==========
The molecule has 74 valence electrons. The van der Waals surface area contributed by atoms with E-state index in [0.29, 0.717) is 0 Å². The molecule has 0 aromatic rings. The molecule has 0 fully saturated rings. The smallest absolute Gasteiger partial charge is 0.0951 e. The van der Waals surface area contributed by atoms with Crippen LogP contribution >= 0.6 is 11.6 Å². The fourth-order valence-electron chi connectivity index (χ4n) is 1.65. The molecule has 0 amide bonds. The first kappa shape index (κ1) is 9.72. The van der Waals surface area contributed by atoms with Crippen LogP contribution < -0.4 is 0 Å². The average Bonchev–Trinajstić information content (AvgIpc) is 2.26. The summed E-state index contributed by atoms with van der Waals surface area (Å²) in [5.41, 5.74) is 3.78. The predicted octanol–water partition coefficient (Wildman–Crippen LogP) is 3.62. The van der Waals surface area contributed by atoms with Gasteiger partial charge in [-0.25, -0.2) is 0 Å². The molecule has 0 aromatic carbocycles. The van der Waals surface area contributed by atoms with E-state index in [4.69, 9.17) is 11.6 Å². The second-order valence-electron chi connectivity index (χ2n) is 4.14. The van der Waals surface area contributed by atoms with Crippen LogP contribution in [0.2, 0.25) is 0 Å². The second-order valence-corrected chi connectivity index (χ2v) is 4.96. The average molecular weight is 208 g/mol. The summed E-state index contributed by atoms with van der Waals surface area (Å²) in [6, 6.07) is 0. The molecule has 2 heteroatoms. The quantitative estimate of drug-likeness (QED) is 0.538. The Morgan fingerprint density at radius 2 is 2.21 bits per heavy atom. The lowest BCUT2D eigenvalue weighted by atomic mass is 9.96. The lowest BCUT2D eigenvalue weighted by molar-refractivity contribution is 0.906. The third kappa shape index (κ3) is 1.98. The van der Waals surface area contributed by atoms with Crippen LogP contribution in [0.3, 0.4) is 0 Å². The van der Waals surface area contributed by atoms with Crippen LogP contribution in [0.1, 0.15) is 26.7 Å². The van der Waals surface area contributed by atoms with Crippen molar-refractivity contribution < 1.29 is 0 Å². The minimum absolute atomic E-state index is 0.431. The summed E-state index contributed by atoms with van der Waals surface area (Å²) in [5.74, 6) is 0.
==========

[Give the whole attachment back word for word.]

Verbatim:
The molecule has 74 valence electrons. The van der Waals surface area contributed by atoms with E-state index in [0.29, 0.717) is 0 Å². The molecule has 0 aromatic rings. The molecule has 0 fully saturated rings. The smallest absolute Gasteiger partial charge is 0.0951 e. The van der Waals surface area contributed by atoms with Crippen LogP contribution >= 0.6 is 11.6 Å². The fourth-order valence-electron chi connectivity index (χ4n) is 1.65. The molecule has 0 amide bonds. The first kappa shape index (κ1) is 9.72. The van der Waals surface area contributed by atoms with Crippen LogP contribution < -0.4 is 0 Å². The average Bonchev–Trinajstić information content (AvgIpc) is 2.26. The summed E-state index contributed by atoms with van der Waals surface area (Å²) in [5.41, 5.74) is 3.78. The predicted octanol–water partition coefficient (Wildman–Crippen LogP) is 3.62. The van der Waals surface area contributed by atoms with Gasteiger partial charge in [-0.25, -0.2) is 0 Å². The molecule has 0 aromatic carbocycles. The van der Waals surface area contributed by atoms with E-state index in [4.69, 9.17) is 11.6 Å². The second-order valence-electron chi connectivity index (χ2n) is 4.14. The van der Waals surface area contributed by atoms with Crippen LogP contribution in [0.2, 0.25) is 0 Å². The second-order valence-corrected chi connectivity index (χ2v) is 4.96. The average molecular weight is 208 g/mol. The summed E-state index contributed by atoms with van der Waals surface area (Å²) in [6, 6.07) is 0. The molecule has 2 heteroatoms. The quantitative estimate of drug-likeness (QED) is 0.538. The Morgan fingerprint density at radius 2 is 2.21 bits per heavy atom. The lowest BCUT2D eigenvalue weighted by atomic mass is 9.96. The lowest BCUT2D eigenvalue weighted by molar-refractivity contribution is 0.906. The third kappa shape index (κ3) is 1.98. The van der Waals surface area contributed by atoms with Crippen LogP contribution in [0.3, 0.4) is 0 Å². The van der Waals surface area contributed by atoms with Crippen LogP contribution in [0.1, 0.15) is 26.7 Å². The van der Waals surface area contributed by atoms with Crippen molar-refractivity contribution < 1.29 is 0 Å². The minimum absolute atomic E-state index is 0.431. The summed E-state index contributed by atoms with van der Waals surface area (Å²) in [5.74, 6) is 0.